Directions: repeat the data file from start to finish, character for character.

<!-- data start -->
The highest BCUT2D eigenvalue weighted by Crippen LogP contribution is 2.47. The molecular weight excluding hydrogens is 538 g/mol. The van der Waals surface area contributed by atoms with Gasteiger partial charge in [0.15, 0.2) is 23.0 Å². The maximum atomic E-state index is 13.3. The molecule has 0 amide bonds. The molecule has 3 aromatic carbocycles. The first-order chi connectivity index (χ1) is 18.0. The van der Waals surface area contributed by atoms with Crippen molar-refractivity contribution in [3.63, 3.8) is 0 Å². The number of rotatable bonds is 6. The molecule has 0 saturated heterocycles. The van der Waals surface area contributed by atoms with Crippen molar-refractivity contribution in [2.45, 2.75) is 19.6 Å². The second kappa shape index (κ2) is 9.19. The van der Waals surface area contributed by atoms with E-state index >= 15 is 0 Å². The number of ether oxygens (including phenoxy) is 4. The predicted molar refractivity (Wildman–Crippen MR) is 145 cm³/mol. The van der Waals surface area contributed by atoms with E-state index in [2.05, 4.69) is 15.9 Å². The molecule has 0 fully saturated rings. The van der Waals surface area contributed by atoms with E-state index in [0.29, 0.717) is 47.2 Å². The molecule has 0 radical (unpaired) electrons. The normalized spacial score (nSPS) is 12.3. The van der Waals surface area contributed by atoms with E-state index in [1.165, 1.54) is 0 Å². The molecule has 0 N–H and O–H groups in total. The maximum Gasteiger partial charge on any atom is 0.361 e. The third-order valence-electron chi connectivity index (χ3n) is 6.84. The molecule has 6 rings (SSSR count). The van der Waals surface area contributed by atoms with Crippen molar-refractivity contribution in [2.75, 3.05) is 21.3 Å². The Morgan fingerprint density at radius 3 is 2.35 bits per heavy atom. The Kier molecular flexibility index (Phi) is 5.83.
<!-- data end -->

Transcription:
The highest BCUT2D eigenvalue weighted by Crippen LogP contribution is 2.47. The molecular weight excluding hydrogens is 538 g/mol. The van der Waals surface area contributed by atoms with Gasteiger partial charge in [0.15, 0.2) is 23.0 Å². The maximum atomic E-state index is 13.3. The molecule has 0 amide bonds. The molecule has 3 aromatic carbocycles. The first-order chi connectivity index (χ1) is 18.0. The van der Waals surface area contributed by atoms with Crippen molar-refractivity contribution in [3.63, 3.8) is 0 Å². The number of rotatable bonds is 6. The molecule has 0 saturated heterocycles. The van der Waals surface area contributed by atoms with Crippen molar-refractivity contribution in [2.45, 2.75) is 19.6 Å². The second kappa shape index (κ2) is 9.19. The van der Waals surface area contributed by atoms with E-state index >= 15 is 0 Å². The number of ether oxygens (including phenoxy) is 4. The predicted molar refractivity (Wildman–Crippen MR) is 145 cm³/mol. The van der Waals surface area contributed by atoms with E-state index in [2.05, 4.69) is 15.9 Å². The molecule has 0 fully saturated rings. The van der Waals surface area contributed by atoms with E-state index in [0.29, 0.717) is 47.2 Å². The molecule has 0 radical (unpaired) electrons. The normalized spacial score (nSPS) is 12.3. The van der Waals surface area contributed by atoms with E-state index in [1.165, 1.54) is 0 Å². The molecule has 0 N–H and O–H groups in total. The maximum Gasteiger partial charge on any atom is 0.361 e. The third-order valence-electron chi connectivity index (χ3n) is 6.84. The molecule has 6 rings (SSSR count). The van der Waals surface area contributed by atoms with Crippen molar-refractivity contribution in [2.75, 3.05) is 21.3 Å². The Morgan fingerprint density at radius 3 is 2.35 bits per heavy atom. The Kier molecular flexibility index (Phi) is 5.83.